One of the world’s leading contemporary artists, the photographer Wolfgang Tillmans, visited CERN on April 2nd with his Berlin gallerist Daniel Bucholtz.
Winner of the Turner prize in 2000, Wolfgang had been invited by the Arts@CERN team in 2012, but managed to squeeze in a visit during his hectic schedule which included a major opening at the Moderna Museet in Stockholm (October 2012 -January 2013) and his latest one in Dusseldorf.
He said that he wished to visit CERN because "my area of interest is specifically in the particle detectors and imaging. What can one see. How is it made visible? I am interested in the hardware but also the ordinary computer screens that show what is detected. Do scientist actually need anything visual, or do they just produce visuals for the media and public?”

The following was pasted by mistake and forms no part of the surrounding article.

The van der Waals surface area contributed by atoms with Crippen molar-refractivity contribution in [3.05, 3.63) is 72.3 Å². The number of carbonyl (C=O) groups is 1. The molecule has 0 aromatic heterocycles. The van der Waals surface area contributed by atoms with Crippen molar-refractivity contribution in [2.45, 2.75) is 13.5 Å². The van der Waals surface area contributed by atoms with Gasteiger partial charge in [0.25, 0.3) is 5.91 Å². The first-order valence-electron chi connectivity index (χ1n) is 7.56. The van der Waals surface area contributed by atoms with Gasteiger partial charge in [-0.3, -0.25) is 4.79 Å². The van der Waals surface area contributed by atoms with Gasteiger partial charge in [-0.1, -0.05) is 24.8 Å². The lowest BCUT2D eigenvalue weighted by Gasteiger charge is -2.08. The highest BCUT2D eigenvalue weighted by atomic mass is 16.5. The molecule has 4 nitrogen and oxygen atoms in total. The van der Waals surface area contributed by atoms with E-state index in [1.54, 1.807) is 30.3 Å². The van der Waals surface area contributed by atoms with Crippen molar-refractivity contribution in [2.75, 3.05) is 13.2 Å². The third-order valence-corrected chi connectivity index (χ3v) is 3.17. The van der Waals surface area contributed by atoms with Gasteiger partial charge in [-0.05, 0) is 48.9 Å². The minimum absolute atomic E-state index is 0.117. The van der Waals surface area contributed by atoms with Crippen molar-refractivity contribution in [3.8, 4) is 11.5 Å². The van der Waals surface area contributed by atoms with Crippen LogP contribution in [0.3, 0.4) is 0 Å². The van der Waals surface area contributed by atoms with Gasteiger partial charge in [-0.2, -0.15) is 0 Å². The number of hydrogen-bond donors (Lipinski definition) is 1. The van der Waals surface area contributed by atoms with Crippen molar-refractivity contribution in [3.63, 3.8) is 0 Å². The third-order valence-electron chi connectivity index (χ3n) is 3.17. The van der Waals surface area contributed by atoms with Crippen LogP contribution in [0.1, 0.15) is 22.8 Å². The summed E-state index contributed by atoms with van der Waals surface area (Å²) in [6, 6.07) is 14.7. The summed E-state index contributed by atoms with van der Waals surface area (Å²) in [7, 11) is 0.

You can see photographs of Wolfgang taking a picture of a wall with his back to the great ATLAS detector as well as encountering the electrical engineers who work on pixel detection and imaging. He also got intrigued by the anti-matter hall and got up close and personal with the CMS detector too. After all, the detectors are the biggest cameras in the world, so what could be more appropriate than this great photographer meeting them?
As part of his creative process, he takes hundreds of photographs and does not look at them for 3 months. He then decides whether to show any of them to the public. He contacted us to say he had selected this photo of the Compact Muon Solenoid experiment out of the hundreds of photographs he took during his visit to display. It was displayed as part of his solo exhibition at Les Rencontres des Arles in France until September 22nd, 2013.